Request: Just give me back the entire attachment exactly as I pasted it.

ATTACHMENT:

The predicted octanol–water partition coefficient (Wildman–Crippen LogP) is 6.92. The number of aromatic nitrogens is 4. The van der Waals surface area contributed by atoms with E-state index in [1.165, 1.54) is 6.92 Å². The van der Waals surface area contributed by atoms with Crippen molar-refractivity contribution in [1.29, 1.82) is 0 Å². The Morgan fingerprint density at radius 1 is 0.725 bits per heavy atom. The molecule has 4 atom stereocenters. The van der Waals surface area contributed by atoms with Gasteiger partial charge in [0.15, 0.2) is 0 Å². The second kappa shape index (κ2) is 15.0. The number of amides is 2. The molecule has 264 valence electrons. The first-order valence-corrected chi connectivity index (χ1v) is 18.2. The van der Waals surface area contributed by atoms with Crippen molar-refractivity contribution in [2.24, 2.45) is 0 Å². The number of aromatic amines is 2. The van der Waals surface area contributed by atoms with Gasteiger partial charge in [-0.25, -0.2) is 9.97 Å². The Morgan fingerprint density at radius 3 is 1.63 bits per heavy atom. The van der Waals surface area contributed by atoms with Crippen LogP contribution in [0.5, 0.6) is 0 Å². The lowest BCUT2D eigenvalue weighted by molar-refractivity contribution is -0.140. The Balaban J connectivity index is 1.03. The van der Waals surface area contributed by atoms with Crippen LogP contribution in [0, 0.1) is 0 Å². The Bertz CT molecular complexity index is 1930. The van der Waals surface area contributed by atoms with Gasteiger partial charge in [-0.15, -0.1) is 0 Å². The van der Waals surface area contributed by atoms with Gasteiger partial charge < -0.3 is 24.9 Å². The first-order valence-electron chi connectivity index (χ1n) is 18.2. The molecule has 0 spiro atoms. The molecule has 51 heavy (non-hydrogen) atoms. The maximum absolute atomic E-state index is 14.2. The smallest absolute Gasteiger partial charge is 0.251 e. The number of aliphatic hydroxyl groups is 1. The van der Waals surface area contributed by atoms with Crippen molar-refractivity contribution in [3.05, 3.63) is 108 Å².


The predicted octanol–water partition coefficient (Wildman–Crippen LogP) is 6.92. The number of aromatic nitrogens is 4. The van der Waals surface area contributed by atoms with E-state index in [1.165, 1.54) is 6.92 Å². The van der Waals surface area contributed by atoms with Crippen molar-refractivity contribution in [1.29, 1.82) is 0 Å². The Morgan fingerprint density at radius 1 is 0.725 bits per heavy atom. The molecule has 4 atom stereocenters. The van der Waals surface area contributed by atoms with Gasteiger partial charge in [0.15, 0.2) is 0 Å². The second kappa shape index (κ2) is 15.0. The number of amides is 2. The molecule has 264 valence electrons. The first-order valence-corrected chi connectivity index (χ1v) is 18.2. The van der Waals surface area contributed by atoms with Crippen molar-refractivity contribution in [2.24, 2.45) is 0 Å². The number of aromatic amines is 2. The van der Waals surface area contributed by atoms with Gasteiger partial charge in [-0.25, -0.2) is 9.97 Å². The Morgan fingerprint density at radius 3 is 1.63 bits per heavy atom. The van der Waals surface area contributed by atoms with Crippen LogP contribution in [0.5, 0.6) is 0 Å². The lowest BCUT2D eigenvalue weighted by molar-refractivity contribution is -0.140. The Balaban J connectivity index is 1.03. The van der Waals surface area contributed by atoms with Crippen LogP contribution in [0, 0.1) is 0 Å². The Bertz CT molecular complexity index is 1930. The van der Waals surface area contributed by atoms with Gasteiger partial charge in [-0.15, -0.1) is 0 Å². The van der Waals surface area contributed by atoms with Gasteiger partial charge < -0.3 is 24.9 Å². The first-order valence-electron chi connectivity index (χ1n) is 18.2. The molecule has 0 spiro atoms. The molecule has 51 heavy (non-hydrogen) atoms. The maximum absolute atomic E-state index is 14.2. The smallest absolute Gasteiger partial charge is 0.251 e. The number of aliphatic hydroxyl groups is 1. The van der Waals surface area contributed by atoms with Crippen molar-refractivity contribution in [3.05, 3.63) is 108 Å².